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Promoter puts child boxer’s death to lax law enforcement

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A BOXING promoter has blamed lax law-enforcement for the death of a 13-year-old Muay Thai boxer.

Promoter puts child boxer’s death to lax law enforcement

Anucha Thasako was knocked out cold in a boxing ring in Samut Prakan province last Saturday and succumbed to injuries at a hospital. 

“The current boxing law requires that a boxer completing five rounds of a match take a 21-day break before entering another fight,” Nattadej Wachirattanawong, the promoter of the Phetyindee boxing camp, said yesterday. 
He said had the law been fully enforced, Anucha’s death could have been prevented. A new law is now working its way through Parliament.
Records showed Anucha became a paid boxer at the age of eight, and fought more than 170 matches over the past five years, or 34 matches a year and approximately one match every 11 days.
He died of a severe intracerebral haemorrhage – a stroke caused by bleeding within brain tissue.

Promoter puts child boxer’s death to lax law enforcement
Anucha’s uncle Damrong Tasako, who was with the boy’s attendant during the fight, yesterday labelled Anucha’s death as an accident. Still, he cannot help thinking that things would have been different if referee standards had been higher in the provinces.

He said the referee should have intervened when Anucha looked too weak to fight on.
“Also I hope the new law will require boxers younger than 15 years old to wear protective gear on stage,” he said.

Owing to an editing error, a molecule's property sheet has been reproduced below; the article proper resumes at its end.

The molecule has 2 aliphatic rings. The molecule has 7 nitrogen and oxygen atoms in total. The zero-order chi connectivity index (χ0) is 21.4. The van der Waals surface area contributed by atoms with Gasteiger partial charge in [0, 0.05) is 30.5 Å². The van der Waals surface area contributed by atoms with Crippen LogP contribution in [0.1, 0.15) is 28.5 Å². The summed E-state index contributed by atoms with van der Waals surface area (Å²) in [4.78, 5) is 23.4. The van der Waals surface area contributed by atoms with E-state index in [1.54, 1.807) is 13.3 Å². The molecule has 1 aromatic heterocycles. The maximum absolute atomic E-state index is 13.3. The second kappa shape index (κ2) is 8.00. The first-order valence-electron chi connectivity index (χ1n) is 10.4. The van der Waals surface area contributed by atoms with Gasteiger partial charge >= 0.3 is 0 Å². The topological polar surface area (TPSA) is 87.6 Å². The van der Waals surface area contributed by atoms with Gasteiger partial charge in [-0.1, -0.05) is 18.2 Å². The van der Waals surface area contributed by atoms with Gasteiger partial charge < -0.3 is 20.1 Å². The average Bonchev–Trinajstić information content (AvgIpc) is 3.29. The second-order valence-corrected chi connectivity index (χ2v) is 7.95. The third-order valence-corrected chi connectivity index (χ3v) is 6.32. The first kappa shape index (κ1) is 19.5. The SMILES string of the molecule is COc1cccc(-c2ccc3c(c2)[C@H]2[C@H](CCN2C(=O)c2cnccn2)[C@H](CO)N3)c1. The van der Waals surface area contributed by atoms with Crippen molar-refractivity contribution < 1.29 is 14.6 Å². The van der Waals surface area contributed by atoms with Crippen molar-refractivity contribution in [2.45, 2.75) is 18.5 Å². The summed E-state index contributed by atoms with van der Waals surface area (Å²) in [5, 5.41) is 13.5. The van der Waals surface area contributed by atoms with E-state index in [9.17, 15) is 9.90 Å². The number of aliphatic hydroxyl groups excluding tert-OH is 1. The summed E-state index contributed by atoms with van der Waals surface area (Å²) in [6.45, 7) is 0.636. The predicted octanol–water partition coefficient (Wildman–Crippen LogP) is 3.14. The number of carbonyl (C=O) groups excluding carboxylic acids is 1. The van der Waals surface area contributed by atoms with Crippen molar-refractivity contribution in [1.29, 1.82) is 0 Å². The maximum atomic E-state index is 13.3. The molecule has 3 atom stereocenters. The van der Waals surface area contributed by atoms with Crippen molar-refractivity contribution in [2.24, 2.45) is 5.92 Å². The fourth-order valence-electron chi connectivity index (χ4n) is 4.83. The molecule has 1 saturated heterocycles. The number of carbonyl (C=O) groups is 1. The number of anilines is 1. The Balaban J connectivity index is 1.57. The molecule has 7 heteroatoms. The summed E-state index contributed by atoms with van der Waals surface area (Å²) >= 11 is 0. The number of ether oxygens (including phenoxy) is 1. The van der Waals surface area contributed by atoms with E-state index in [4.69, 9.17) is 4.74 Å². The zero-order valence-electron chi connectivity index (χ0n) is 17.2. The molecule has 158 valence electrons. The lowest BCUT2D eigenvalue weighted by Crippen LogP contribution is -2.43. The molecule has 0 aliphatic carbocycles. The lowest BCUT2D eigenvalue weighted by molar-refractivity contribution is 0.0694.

Anucha, who fought under the alias Phetchmongkol Sor Wilaithong, was well-loved and is fondly remembered. Orphaned at a young age, Anucha was raised by his uncle. Damrong described his nephew as dutiful, honest and determined. 
“I love him more than my own life,” Damrong said. 
At the Watmaisamutkitwittayakom School, his close friend Nattaphum Wut described Anucha as a quiet, nice and humble friend.
“He was also the smartest student in class,” Natthaphum said. “I am so saddened to learn about his passing.”
Natthaphum said Anucha had never boasted about his boxing skills and had never used his skills against his friends. 
The boy’s funeral is being held at Wat Mai temple in Bang Pla Klod area and the cremation ceremony will take place today.
Relevant authorities have vowed to push forward a boxing bill, which seeks to ban children under 12 from muay thai. This draft amendment to the 1999 Boxing Act would also require that teen fighters wear protective gear and be formally registered. It also threatens boxers and referees who rig bouts with up to five years in prison and fines of up to Bt100,000.

Published : November 14, 2018

By : The Nation